Tuesday, November 27, 2007

London Highlights

Hello Blogsphere! I'm back from a drizzle-soaked, chilled-to-the-bone, museum, musical, and historical sight-saturated, family-intense, surprisingly endearing baby-spit-up-smelling, cuddle-filled visit to London. I know I've mentioned this before, but my nephew - Baby Bean - is adorable, and getting the chance to bond with him was one of the highlights of the trip.

Despite the weather, London is a fun place to visit and there's tons to do. I had a great time walking around Notting Hill, Covent Garden, and Hyde Park. In Notting Hill, near where my brother Frey lives, there's a cute coffee shop with inviting couches that plays old French songs and has delicious baked goods. Their coffee was better than London's Starbuck's, which tasted burnt to me. Hyde Park was relaxing; there were teenagers playing soccer outside, people strolling, flocks of swans and ducks, and wide open grass filled spaces filled with fallen leaves and dotted with impressive, stately trees. In Covent Garden, I had the best Belgium waffle I've ever tasted from a little kiosk. It was delicious! They must make the batter with heaps of sugar because the waffle, which I had plain, came out delightfully carmelized around the edges.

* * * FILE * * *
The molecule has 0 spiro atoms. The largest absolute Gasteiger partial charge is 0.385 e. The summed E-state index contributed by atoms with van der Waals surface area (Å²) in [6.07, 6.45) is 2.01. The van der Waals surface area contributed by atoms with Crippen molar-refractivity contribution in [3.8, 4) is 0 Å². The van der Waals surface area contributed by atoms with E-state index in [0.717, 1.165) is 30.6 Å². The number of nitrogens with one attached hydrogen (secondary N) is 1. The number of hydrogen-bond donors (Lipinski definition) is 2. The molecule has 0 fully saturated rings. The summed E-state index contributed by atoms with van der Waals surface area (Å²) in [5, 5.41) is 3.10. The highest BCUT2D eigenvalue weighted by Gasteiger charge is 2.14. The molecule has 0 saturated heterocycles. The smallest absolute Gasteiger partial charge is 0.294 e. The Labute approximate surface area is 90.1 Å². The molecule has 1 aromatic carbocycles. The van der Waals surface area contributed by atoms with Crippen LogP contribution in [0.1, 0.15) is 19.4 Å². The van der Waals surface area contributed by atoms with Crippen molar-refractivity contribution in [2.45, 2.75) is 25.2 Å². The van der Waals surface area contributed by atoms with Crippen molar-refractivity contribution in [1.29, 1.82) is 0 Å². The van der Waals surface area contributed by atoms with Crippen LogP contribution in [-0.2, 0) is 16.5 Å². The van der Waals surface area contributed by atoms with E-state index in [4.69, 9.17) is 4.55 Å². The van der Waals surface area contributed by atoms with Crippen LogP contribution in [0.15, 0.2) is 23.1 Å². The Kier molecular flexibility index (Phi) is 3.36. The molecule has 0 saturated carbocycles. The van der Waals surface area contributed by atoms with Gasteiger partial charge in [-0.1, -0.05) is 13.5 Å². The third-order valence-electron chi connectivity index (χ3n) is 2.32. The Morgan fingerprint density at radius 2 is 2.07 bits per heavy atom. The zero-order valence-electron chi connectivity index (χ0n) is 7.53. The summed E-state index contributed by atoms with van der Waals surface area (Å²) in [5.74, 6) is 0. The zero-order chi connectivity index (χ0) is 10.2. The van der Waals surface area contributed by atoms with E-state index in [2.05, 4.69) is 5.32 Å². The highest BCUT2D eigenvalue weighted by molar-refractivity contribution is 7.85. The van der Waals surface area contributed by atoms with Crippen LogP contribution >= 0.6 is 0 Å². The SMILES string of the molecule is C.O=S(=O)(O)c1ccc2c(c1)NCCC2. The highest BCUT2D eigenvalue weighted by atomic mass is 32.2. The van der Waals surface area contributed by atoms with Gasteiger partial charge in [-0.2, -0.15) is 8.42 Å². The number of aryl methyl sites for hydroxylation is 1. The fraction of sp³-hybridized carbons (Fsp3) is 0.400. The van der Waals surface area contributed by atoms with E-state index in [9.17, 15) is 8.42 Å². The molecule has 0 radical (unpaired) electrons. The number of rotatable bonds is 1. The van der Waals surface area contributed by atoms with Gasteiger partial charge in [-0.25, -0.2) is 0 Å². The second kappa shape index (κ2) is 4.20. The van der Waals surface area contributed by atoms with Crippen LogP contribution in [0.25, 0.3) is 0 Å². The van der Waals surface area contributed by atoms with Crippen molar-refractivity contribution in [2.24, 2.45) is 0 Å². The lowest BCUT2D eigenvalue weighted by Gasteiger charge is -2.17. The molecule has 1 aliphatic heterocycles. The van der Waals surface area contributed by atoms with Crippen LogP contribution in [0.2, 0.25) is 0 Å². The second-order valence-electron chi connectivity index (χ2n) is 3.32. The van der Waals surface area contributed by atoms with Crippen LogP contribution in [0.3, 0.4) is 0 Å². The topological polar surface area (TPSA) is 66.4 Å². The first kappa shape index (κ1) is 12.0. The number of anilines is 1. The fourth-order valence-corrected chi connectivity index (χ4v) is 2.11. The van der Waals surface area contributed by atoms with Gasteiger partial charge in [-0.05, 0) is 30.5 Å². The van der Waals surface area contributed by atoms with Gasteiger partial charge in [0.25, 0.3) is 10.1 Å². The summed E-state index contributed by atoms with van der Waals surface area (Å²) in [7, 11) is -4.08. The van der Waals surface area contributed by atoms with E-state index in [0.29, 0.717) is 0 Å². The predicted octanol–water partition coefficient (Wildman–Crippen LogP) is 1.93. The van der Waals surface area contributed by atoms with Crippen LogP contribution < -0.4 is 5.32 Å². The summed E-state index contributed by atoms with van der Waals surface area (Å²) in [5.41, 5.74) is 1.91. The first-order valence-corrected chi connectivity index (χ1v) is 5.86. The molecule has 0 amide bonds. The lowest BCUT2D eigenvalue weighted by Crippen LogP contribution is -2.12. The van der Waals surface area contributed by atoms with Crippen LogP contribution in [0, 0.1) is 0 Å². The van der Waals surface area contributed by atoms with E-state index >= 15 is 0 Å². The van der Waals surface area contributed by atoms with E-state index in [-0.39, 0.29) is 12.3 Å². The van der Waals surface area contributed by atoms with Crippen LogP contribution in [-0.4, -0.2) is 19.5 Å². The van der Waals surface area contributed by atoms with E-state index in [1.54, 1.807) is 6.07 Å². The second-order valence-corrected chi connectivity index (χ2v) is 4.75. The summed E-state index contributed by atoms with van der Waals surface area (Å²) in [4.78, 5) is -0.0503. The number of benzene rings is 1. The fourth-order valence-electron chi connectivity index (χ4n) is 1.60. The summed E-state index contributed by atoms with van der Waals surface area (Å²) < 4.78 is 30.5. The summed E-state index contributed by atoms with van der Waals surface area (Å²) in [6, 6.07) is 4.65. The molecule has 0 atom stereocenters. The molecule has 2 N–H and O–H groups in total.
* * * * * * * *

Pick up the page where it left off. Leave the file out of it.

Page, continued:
Speaking of food, I had my fill of Scottish shortbread cookies; they were impossible to resist, particularly since they were one of the few things that was not at least double the price of what it would have been in New York. I also tried clotted cream for the first time. Strange stuff. It looks like butter with a crusty yellow edge, but tastes like whip cream. My mom and I had it on scones with strawberry jam. On the way down it tasted delicious, but I must report that 15 minutes later I could still feel the sensation of it in my mouth and throat - sort of an unpleasant coating that made me fear for the health of my arteries. I also sampled the fish 'n chips - good, but not good enough to make up for it being fried. The stand out food was the Indian and fusiony Thai food. Excellent.